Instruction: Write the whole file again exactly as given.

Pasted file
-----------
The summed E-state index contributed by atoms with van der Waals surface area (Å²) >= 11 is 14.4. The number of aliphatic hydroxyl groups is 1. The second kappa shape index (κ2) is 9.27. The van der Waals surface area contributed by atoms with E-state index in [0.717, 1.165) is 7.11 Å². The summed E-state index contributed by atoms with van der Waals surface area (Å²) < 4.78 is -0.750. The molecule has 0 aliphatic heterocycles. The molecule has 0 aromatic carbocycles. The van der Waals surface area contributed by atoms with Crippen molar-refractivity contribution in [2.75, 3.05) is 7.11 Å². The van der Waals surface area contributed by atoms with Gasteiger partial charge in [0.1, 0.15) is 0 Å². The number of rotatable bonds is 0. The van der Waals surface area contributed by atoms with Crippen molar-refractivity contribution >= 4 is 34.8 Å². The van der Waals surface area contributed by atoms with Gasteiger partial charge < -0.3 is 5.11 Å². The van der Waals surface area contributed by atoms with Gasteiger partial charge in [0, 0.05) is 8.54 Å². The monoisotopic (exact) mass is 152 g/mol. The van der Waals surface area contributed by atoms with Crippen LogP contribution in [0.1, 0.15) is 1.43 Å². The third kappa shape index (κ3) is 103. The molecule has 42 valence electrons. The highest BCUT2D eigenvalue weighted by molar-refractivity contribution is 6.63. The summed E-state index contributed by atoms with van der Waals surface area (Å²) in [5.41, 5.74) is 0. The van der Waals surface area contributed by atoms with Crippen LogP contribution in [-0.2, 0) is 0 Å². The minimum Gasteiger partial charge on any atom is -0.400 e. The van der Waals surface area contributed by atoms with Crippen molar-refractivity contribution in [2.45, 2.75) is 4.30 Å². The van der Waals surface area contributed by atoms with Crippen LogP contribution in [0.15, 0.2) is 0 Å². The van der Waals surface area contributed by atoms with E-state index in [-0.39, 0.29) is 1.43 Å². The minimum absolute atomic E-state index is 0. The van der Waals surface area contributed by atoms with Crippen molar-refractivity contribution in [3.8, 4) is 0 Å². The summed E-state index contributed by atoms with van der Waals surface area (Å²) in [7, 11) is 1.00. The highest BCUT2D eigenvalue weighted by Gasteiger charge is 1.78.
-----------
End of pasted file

The summed E-state index contributed by atoms with van der Waals surface area (Å²) >= 11 is 14.4. The number of aliphatic hydroxyl groups is 1. The second kappa shape index (κ2) is 9.27. The van der Waals surface area contributed by atoms with E-state index in [0.717, 1.165) is 7.11 Å². The summed E-state index contributed by atoms with van der Waals surface area (Å²) < 4.78 is -0.750. The molecule has 0 aliphatic heterocycles. The molecule has 0 aromatic carbocycles. The van der Waals surface area contributed by atoms with Crippen molar-refractivity contribution in [2.75, 3.05) is 7.11 Å². The van der Waals surface area contributed by atoms with Gasteiger partial charge in [0.1, 0.15) is 0 Å². The number of rotatable bonds is 0. The van der Waals surface area contributed by atoms with Crippen molar-refractivity contribution >= 4 is 34.8 Å². The van der Waals surface area contributed by atoms with Gasteiger partial charge < -0.3 is 5.11 Å². The van der Waals surface area contributed by atoms with Gasteiger partial charge in [0, 0.05) is 8.54 Å². The monoisotopic (exact) mass is 152 g/mol. The van der Waals surface area contributed by atoms with Crippen LogP contribution in [0.1, 0.15) is 1.43 Å². The third kappa shape index (κ3) is 103. The molecule has 42 valence electrons. The highest BCUT2D eigenvalue weighted by molar-refractivity contribution is 6.63. The summed E-state index contributed by atoms with van der Waals surface area (Å²) in [5.41, 5.74) is 0. The van der Waals surface area contributed by atoms with Crippen LogP contribution in [-0.2, 0) is 0 Å². The minimum Gasteiger partial charge on any atom is -0.400 e. The van der Waals surface area contributed by atoms with Crippen molar-refractivity contribution in [2.45, 2.75) is 4.30 Å². The van der Waals surface area contributed by atoms with Crippen LogP contribution in [0.15, 0.2) is 0 Å². The van der Waals surface area contributed by atoms with E-state index in [-0.39, 0.29) is 1.43 Å². The minimum absolute atomic E-state index is 0. The van der Waals surface area contributed by atoms with Crippen molar-refractivity contribution in [3.8, 4) is 0 Å². The summed E-state index contributed by atoms with van der Waals surface area (Å²) in [7, 11) is 1.00. The highest BCUT2D eigenvalue weighted by Gasteiger charge is 1.78.